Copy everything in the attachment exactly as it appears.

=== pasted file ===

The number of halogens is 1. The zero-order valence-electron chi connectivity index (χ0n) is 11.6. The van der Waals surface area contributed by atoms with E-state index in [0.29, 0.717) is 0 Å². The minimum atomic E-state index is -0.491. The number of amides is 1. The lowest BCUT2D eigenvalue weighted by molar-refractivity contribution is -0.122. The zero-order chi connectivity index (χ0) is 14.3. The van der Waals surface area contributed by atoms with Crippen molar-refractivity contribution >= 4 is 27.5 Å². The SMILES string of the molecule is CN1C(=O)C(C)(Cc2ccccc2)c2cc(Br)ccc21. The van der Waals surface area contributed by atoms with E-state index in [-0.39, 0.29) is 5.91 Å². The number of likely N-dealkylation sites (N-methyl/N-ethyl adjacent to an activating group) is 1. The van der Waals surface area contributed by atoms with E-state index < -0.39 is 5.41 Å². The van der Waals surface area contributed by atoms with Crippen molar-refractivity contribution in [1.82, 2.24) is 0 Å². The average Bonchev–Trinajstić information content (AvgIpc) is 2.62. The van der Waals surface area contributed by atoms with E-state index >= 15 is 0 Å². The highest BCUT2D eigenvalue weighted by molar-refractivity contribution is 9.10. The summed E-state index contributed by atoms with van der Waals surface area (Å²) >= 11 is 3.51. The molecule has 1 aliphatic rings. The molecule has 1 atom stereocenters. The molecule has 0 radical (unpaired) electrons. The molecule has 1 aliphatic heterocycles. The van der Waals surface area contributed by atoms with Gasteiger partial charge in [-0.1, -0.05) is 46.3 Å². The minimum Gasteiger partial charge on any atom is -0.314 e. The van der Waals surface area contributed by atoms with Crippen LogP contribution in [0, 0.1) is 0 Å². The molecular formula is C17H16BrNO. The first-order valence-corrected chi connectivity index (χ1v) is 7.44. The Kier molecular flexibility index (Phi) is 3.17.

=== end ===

The number of halogens is 1. The zero-order valence-electron chi connectivity index (χ0n) is 11.6. The van der Waals surface area contributed by atoms with E-state index in [0.29, 0.717) is 0 Å². The minimum atomic E-state index is -0.491. The number of amides is 1. The lowest BCUT2D eigenvalue weighted by molar-refractivity contribution is -0.122. The zero-order chi connectivity index (χ0) is 14.3. The van der Waals surface area contributed by atoms with Crippen molar-refractivity contribution >= 4 is 27.5 Å². The SMILES string of the molecule is CN1C(=O)C(C)(Cc2ccccc2)c2cc(Br)ccc21. The van der Waals surface area contributed by atoms with E-state index in [-0.39, 0.29) is 5.91 Å². The number of likely N-dealkylation sites (N-methyl/N-ethyl adjacent to an activating group) is 1. The van der Waals surface area contributed by atoms with E-state index < -0.39 is 5.41 Å². The van der Waals surface area contributed by atoms with Crippen molar-refractivity contribution in [1.82, 2.24) is 0 Å². The average Bonchev–Trinajstić information content (AvgIpc) is 2.62. The van der Waals surface area contributed by atoms with E-state index >= 15 is 0 Å². The highest BCUT2D eigenvalue weighted by molar-refractivity contribution is 9.10. The summed E-state index contributed by atoms with van der Waals surface area (Å²) >= 11 is 3.51. The molecule has 1 aliphatic rings. The molecule has 1 atom stereocenters. The molecule has 0 radical (unpaired) electrons. The molecule has 1 aliphatic heterocycles. The van der Waals surface area contributed by atoms with Gasteiger partial charge in [-0.1, -0.05) is 46.3 Å². The minimum Gasteiger partial charge on any atom is -0.314 e. The van der Waals surface area contributed by atoms with Crippen LogP contribution in [0, 0.1) is 0 Å². The molecular formula is C17H16BrNO. The first-order valence-corrected chi connectivity index (χ1v) is 7.44. The Kier molecular flexibility index (Phi) is 3.17.